It is not known to the general public and yet it saves millions of lives every year. Didier Pittet is an epidemiologist and infectious disease doctor at the Geneva University Hospitals (HUG). In the late 1990s, with the help of pharmacist William Griffiths, he invented hydroalcoholic gel. A world revolution, which has become essential in the fight against the spread of viruses, and in particular the new coronavirus, for which it does not touch any penny.
Thursday, June 25, he was chosen by Emmanuel Macron to chair the executive evaluation mission on the management of the coronavirus crisis, installed by the government. This mission should allow “Learn lessons” of the crisis and “Come out stronger and better prepared for the future”, according to its roadmap. It will have to deliver its conclusions by the end of the year, announced the Élysée.
“The hands that save are the ones that kill”
Yet it was not medicine but God that as a child, Didier Pittet first dedicated his life. But watching his family doctor work, another path gradually came to him. During his medical studies, he specialized in infectious diseases and was interested in nosocomial diseases, contracted within health establishments. “It is estimated that 70,000 people are affected each year in Switzerland by a nosocomial disease (of which 2,000 die)”, he explains, in his biography The Saving Gesture.
It is this infection rate that in 1995, Didier Pittet decides to understand. With the help of four specialized nurses, he launched a study at the hospital in which he worked in Geneva. And don’t hesitate to state: “The hands which save are those which kill”.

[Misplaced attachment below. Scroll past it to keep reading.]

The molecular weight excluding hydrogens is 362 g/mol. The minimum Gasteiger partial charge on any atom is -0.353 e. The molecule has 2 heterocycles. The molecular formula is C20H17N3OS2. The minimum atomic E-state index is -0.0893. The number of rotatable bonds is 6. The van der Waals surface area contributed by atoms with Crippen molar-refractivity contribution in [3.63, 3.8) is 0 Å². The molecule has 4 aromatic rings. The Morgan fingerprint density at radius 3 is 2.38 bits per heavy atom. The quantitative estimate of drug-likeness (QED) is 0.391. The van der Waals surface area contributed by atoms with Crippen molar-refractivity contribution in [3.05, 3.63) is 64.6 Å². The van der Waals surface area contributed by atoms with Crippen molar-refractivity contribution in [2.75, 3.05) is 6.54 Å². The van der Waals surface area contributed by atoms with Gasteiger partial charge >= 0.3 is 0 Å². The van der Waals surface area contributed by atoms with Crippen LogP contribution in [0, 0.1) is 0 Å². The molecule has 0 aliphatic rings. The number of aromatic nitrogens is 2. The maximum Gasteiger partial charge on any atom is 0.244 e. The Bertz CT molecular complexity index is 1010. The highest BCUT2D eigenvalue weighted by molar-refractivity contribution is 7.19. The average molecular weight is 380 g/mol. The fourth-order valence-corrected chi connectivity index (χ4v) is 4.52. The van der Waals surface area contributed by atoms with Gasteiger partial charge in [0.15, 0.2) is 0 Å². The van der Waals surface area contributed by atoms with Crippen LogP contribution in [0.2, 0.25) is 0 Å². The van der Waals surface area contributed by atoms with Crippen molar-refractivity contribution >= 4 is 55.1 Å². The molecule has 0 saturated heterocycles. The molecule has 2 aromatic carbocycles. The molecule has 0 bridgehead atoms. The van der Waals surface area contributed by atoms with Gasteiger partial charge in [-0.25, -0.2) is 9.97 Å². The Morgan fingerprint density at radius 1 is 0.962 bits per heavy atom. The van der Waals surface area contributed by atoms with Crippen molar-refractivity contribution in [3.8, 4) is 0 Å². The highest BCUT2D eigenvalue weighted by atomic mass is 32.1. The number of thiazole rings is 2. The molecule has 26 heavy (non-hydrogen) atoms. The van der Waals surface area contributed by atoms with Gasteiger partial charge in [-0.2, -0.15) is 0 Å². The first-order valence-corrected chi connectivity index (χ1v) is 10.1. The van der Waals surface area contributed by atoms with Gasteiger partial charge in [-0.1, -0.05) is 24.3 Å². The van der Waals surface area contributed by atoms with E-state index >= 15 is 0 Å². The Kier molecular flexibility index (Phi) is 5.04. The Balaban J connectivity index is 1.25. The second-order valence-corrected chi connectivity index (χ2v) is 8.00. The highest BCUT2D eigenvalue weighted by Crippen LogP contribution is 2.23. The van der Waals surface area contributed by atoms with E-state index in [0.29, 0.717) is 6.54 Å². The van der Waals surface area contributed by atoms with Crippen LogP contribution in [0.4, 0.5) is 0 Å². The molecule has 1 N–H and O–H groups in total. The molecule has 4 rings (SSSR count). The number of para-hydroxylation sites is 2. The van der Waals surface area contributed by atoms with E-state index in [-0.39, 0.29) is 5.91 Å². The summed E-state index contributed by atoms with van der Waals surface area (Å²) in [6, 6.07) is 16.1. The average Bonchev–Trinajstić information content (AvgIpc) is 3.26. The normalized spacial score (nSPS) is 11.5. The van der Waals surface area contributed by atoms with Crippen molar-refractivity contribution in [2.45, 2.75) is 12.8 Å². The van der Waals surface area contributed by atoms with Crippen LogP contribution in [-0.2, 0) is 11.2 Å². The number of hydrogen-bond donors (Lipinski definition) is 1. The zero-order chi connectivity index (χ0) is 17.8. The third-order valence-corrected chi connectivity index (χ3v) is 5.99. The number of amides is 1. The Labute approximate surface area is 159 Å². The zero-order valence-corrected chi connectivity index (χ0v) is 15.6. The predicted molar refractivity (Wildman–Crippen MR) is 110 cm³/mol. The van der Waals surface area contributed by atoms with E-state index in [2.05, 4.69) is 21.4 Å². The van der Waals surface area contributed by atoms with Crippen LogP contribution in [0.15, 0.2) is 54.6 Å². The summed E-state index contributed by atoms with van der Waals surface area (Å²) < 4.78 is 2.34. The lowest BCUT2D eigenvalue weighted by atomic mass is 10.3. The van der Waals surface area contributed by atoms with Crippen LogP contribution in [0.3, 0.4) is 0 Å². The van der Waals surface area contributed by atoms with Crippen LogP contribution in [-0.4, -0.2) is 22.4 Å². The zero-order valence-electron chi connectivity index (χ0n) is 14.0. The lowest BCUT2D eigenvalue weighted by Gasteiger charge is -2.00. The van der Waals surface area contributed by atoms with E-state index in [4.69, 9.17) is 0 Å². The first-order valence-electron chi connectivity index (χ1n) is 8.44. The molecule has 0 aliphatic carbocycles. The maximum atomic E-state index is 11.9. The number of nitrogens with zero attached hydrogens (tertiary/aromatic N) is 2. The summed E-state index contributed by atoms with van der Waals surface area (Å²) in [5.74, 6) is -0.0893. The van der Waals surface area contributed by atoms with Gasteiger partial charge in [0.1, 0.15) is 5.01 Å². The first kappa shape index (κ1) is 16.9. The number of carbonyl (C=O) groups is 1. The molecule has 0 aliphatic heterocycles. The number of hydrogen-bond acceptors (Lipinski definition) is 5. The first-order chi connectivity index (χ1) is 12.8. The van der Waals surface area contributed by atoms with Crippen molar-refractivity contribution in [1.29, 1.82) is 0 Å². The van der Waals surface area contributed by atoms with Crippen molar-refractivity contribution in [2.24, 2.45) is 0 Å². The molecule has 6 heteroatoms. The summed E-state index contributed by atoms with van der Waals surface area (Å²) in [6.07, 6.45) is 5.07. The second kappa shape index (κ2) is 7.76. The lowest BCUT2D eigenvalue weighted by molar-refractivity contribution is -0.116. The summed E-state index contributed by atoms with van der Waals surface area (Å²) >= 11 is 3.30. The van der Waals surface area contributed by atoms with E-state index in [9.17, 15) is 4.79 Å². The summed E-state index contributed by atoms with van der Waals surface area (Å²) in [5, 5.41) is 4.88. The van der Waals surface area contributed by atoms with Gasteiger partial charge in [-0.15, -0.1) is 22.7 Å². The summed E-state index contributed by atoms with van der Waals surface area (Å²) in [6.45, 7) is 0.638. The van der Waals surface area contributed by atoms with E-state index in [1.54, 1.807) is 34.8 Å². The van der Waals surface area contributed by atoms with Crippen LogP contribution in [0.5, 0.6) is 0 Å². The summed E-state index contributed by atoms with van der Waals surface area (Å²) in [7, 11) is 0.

The reason is trivial: due to lack of time and in an emergency, the nursing staff do not wash their hands enough. Thus, they transmit bacteria and microbes that can be fatal to their patients.
Supporting figures, it shows that hand washing is in fact impossible. A nurse, he illustrates, has an average of 22 times to wash their hands per hour. To do it well, it takes one to two minutes. “When you multiply by 22, it’s impossible. You cannot disinfect your hands with soap and water. It is too long “, does he find in the Saving gesture.
Alcohol as a solution
The solution is as simple as the initial observation, but nobody had thought of it: it is necessary to use alcohol, a powerful antiseptic. “No need to go to the sink. You put it on your hands. When it’s dry, it’s clean ”. With the help of William Griffiths, pharmacist at Geneva hospitals and specialist in alcoholic solutions, Didier Pittet invents and popularizes antibacterial gel in hospitals. “We barely consumed 15,000 bottles a year, compared to 250,000 today! ”
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Difficult however to change mentalities and overcome the distrust of medical staff. It is the publication of his studies in the medical journal The Lancet, in 2000, which accelerates everything. No one is ignorant of the virtues of its hydroalcoholic solution soon to be known as the “Geneva Model” of hand hygiene.
“The most expensive doctor in the world … for shortfall”
A consecration in short. In 2005, Didier Pittet was even approached by the World Health Organization (WHO) to set up a global program for hand hygiene. But through his travels, he becomes exasperated at the price at which his solution is sold.
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So, against the pharmaceutical companies, he donated the patent to the WHO. Its hydroalcoholic solution can thus be manufactured locally and at low cost worldwide. “Hand hygiene is too simple, too necessary, for it to be patented. I never thought about it, “ he explains.
Since then, his employer believes that he is ” the most expensive doctor in the world, for shortfall ” Because according to the epidemiologist’s calculations, if he received 0.1 cents per vial sold, his revenues would amount to 1.7 billion Swiss francs per year. A fortune which he gave up for the good of all.